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M4.0 IMPACT: The Inflection Point

The adoption of Manufacturing 4.0 will likely accelerate as a result of the pandemic.

Even before the COVID-19 virus arrived, there was mounting evidence that the adoption of Manufacturing 4.0 digitization was moving too slowly in many U.S. manufacturing companies. MLC survey research had been showing for years an almost glacial-like pace of acceptance as companies grappled with legacy systems issues, organizational and cultural changes, and a lack of digital acumen on leadership benches.

Other countries, notably Germany, where the Industry 4.0 concept was born in 2011, and some in the Asia-Pacific region seemed to be moving ahead more aggressively. A McKinsey/World Economic Forum study of so-called digital “Lighthouse” factories revealed that of 44 advanced installations identified worldwide, only three were in the U.S.

But when the pandemic hit and so quickly tested the flexibility of companies to react and in some cases pivot production, it became clear almost overnight that the companies that had embraced the digital model were in a far better position to manage through the crisis than those that did not or that hadn’t done enough.

“Every advancement right now in digital is what has allowed us not just to survive, but to thrive,” says Michele D’Alessandro, Vice President and Chief Information Officer, Manufacturing IT, at Merck & Co., Inc., and a member of the MLC’s Board of Governors.

The Link to Recovery 

As the nation begins what looks like will be a slow and arduous recovery from the economic shock inflicted by the virus, the value and importance of the digital model in not only enabling adaptability but in also facilitating the resumption of operations in those companies that have been idled appears to have reached an important inflection point. The pandemic may have dealt a death blow to any lingering doubts about the road to the future and the need for speed in getting there.

The first order of business for many, though, will be financial stabilization and ensuring employees feel safe to return to work. After those hurdles are cleared, the race for digital advantage will move into higher gear.

“Every company’s circumstances are different,” says Gerald Johnson, Executive Vice President of Global Manufacturing, at General Motors. “The cost of conversion is different; M4.0 is not a one-size fits all. But the only question is velocity, not destination.”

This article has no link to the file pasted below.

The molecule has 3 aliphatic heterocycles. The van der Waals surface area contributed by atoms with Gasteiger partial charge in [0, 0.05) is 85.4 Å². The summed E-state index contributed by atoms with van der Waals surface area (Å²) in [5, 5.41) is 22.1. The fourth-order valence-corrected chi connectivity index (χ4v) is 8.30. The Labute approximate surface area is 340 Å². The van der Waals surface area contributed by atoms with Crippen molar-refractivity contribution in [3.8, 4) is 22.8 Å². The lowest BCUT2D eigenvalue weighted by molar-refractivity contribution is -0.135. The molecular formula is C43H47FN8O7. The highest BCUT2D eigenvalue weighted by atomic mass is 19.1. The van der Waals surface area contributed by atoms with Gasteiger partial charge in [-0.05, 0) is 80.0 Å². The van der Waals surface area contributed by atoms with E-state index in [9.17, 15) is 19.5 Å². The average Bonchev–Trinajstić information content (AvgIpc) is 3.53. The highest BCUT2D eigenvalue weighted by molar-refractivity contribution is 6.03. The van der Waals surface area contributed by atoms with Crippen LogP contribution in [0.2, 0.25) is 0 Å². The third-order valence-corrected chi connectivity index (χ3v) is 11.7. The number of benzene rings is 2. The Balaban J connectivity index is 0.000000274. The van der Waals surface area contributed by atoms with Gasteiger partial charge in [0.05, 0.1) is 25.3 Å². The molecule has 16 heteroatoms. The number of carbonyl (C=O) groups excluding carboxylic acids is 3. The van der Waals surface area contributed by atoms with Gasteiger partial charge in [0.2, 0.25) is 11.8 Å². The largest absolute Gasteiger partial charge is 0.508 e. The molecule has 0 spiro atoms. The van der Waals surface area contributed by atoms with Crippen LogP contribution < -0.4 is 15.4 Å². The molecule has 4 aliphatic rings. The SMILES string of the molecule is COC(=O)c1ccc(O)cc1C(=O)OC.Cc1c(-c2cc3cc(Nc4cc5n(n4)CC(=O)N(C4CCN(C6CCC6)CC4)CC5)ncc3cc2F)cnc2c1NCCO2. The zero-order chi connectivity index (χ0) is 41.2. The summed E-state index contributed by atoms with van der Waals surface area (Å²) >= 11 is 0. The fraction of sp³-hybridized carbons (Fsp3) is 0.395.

Adds Janice Abel, a Principal Consultant at ARC Advisory Group: “Even people who thought M4.0 was years away will no longer believe that.”

In some ways, the pandemic has underscored a kind of sociological split around the digital model that has existed in manufacturing for a number of years. The split can be thought of as the gap between those that embraced the digital model and those that did not, what Kevin Prouty, Group Vice President at IDC Manufacturing Insights, calls the “digital divide”.


Once the pandemic’s smoke clears, the race for digital advantage will move into high gear.

For those that did not, the pandemic should be a loud wake-up call. Among its key messages, Prouty says, is that generally higher revenues and profit margins attend those that have embraced the digital model, And in the new operating environment spurred by the pandemic, one in which safety is being redefined to include the necessity of social distancing and the advantages to be accrued by managing operations remotely, the digital model is mandatory.
“There is going to be an initial retrenching, but even in the worst industries, in nine to 12 months, there is going to be more investment in digital technologies on a use-case basis,” Prouty predicts.

Those investments, either new or accelerated, says Abel of ARC, will include cloud adoption for critical applications, remote working where feasible, tools like digital dashboards, robotic systems, and analytics and artificial intelligence as companies move faster to reap the benefits of being data-driven organizations.
“Being more flexible and agile is the future,” she says.
How and at what pace we get to the digital promised land is, of course, the question for our time. Some are predicting that the pandemic has forever altered things, that a so-called new normal is emerging that will result in changed behaviors, a fundamental rethink of business models, and even the employee/employer relationship. McKinsey, for example, is advocating that companies focus on four strategic areas: recovering revenue, rebuilding operations, rethinking the organization, and accelerating the adoption of digital solutions.

The Leadership Challenge 

But human nature, being what it is, doesn’t always act logically. There is a risk that once the pandemic storm passes, people and organizations will revert to the familiar, more secure in past behavior than in what the future may demand. The challenge, and opportunity, for leadership is to imprint the moment in our corporate consciousness and DNA, to turn the page and truly write a new chapter in the annals of manufacturing history.
It is passing strange that it sometimes takes a cataclysmic event to enable change. Perhaps when we look back years from now the year 2020 will be seen as one of those events, one of those clarifying and unifying moments when the path forward became crystal clear. Will the industry have the stamina, strength, and courage to walk down that road en masse?   M

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